Authors: Andrea Fontana, Mirko Manchia, Concetta Panebianco, Pasquale Paribello, Carlo Arzedi, Eleonora Cossu, Mario Garzilli, Maria Antonietta Montis, Andrea Mura, Claudia Pisanu, Donatella Congiu, Massimiliano Copetti, Federica Pinna, Bernardo Carpiniello, Alessio Squassina, Valerio Pazienza

Institutions: 

  • Fondazione IRCCS Casa Sollievo della Sofferenza Hospital, Unit of Biostatistics, 71013 San Giovanni Rotondo, Italy
  • Unit of Psychiatry, Department of Public Health, Clinical and Molecular Medicine, University of Cagliari, 09042 Cagliari, Italy
  • Unit of Clinical Psychiatry, University Hospital Agency of Cagliari, 09042 Cagliari, Italy
  • Department of Pharmacology, Dalhousie University, Halifax, NS B3H 4R2, Canada
  • Fondazione IRCCS Casa Sollievo della Sofferenza Hospital, Division of Gastroenterology, 71013 San Giovanni Rotondo, Italy
  • Unit of Neuroscience and Clinical Pharmacology, Department of Biomedical Sciences, Section of Neuroscience and Clinical Pharmacology, University of Cagliari, 09042 Cagliari, Italy
  • Department of Biomedical Sciences, Division of Neuroscience and Clinical Pharmacology, University Campus, S.P. 8, Sestu-Monserrato, Km 0.700, Monserrato, 09042 Cagliari, Italy
  • Gastroenterology Unit, Fondazione I.R.C.C.S. “Casa Sollievo della Sofferenza” Hospital, Viale dei Cappuccini 1, 71013 San Giovanni Rotondo, Italy

Publication: Biomedicine

Date: July 2020

Full paper: https://www.mdpi.com/2227-9059/8/9/311/htm

Abstract:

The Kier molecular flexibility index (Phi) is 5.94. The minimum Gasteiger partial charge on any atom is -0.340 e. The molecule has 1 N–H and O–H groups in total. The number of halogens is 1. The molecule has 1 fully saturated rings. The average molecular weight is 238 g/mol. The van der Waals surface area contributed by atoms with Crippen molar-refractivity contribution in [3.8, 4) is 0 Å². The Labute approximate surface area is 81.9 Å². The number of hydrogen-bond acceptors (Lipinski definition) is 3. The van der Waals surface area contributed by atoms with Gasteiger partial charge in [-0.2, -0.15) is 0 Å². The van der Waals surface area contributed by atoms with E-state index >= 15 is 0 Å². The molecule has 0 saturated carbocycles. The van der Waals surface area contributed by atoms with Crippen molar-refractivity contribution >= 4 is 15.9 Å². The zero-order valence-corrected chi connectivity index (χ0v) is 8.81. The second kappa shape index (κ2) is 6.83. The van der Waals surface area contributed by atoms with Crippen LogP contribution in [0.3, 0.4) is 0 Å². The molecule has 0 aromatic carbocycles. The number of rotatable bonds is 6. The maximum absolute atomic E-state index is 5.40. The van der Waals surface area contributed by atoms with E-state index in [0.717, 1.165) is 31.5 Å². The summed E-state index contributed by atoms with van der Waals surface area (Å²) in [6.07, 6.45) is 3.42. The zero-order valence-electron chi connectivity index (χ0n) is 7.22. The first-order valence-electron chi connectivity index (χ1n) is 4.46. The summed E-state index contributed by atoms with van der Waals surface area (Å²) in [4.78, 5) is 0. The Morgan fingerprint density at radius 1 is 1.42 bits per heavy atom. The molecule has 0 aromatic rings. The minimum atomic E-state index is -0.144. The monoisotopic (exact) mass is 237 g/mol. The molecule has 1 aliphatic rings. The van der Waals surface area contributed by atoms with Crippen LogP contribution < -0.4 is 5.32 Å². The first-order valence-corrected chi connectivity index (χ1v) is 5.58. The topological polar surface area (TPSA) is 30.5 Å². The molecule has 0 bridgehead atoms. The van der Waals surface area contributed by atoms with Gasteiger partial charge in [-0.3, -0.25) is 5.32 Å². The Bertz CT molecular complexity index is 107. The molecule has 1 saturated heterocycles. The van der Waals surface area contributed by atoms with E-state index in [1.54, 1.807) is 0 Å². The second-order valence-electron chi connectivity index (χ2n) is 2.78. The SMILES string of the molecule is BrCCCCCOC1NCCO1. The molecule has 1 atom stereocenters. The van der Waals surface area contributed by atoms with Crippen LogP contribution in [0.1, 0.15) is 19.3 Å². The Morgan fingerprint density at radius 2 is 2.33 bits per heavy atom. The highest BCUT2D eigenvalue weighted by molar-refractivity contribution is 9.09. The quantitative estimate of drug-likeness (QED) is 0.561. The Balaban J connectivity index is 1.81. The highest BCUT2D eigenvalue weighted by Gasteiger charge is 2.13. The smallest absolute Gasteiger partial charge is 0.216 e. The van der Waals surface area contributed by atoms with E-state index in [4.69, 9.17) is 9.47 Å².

Major depressive disorder (MDD) is a common severe psychiatric illness, exhibiting sub-optimal response to existing pharmacological treatments. Although its etiopathogenesis is still not completely understood, recent findings suggest that an altered composition of the gut microbiota might play a role. Here we aimed to explore potential differences in the composition of the gut microbiota between patients with MDD and healthy controls (HC) and to identify possible signatures of treatment response by analyzing two groups of MDD patients characterized as treatment-resistant (TR) or responders (R) to antidepressants. Stool samples were collected from 34 MDD patients (8 TR, 19 R and 7 untreated) and 20 HC. Microbiota was characterized using the 16S metagenomic approach. A penalized logistic regression analysis algorithm was applied to identify bacterial populations that best discriminate the diagnostic groups. Statistically significant differences were identified for the families of Paenibacillaceae and Flavobacteriaceaea, for the genus Fenollaria, and the species Flintibacter butyricusChristensenella timonensis, and Eisenbergiella massiliensis among others. The phyla Proteobacteria, Tenericutes and the family Peptostreptococcaceae were more abundant in TR, whereas the phylum Actinobacteria was enriched in R patients. Moreover, a number of bacteria only characterized the microbiota of TR patients, and many others were only detected in R. Our results confirm that dysbiosis is a hallmark of MDD and suggest that microbiota of TR patients significantly differs from responders to antidepressants. This finding further supports the relevance of an altered composition of the gut microbiota in the etiopathogenesis of MDD, suggesting a role in response to antidepressants.